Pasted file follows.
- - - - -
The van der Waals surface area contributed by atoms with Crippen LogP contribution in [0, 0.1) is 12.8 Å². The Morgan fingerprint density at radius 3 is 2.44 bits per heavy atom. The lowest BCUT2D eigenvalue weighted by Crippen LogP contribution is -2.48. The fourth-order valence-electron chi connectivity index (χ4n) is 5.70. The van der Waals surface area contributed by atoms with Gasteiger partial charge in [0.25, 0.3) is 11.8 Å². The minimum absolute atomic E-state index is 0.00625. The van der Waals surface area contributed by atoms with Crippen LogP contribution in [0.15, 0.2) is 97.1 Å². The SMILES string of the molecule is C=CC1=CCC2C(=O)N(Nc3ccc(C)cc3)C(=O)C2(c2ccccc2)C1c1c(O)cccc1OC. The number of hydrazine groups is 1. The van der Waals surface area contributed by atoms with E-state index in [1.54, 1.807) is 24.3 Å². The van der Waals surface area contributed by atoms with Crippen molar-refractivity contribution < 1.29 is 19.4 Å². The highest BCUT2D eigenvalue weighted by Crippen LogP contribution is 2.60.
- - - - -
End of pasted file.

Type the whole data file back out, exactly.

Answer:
The van der Waals surface area contributed by atoms with Crippen LogP contribution in [0, 0.1) is 12.8 Å². The Morgan fingerprint density at radius 3 is 2.44 bits per heavy atom. The lowest BCUT2D eigenvalue weighted by Crippen LogP contribution is -2.48. The fourth-order valence-electron chi connectivity index (χ4n) is 5.70. The van der Waals surface area contributed by atoms with Gasteiger partial charge in [0.25, 0.3) is 11.8 Å². The minimum absolute atomic E-state index is 0.00625. The van der Waals surface area contributed by atoms with Crippen LogP contribution in [0.15, 0.2) is 97.1 Å². The SMILES string of the molecule is C=CC1=CCC2C(=O)N(Nc3ccc(C)cc3)C(=O)C2(c2ccccc2)C1c1c(O)cccc1OC. The number of hydrazine groups is 1. The van der Waals surface area contributed by atoms with E-state index in [1.54, 1.807) is 24.3 Å². The van der Waals surface area contributed by atoms with Crippen molar-refractivity contribution < 1.29 is 19.4 Å². The highest BCUT2D eigenvalue weighted by Crippen LogP contribution is 2.60.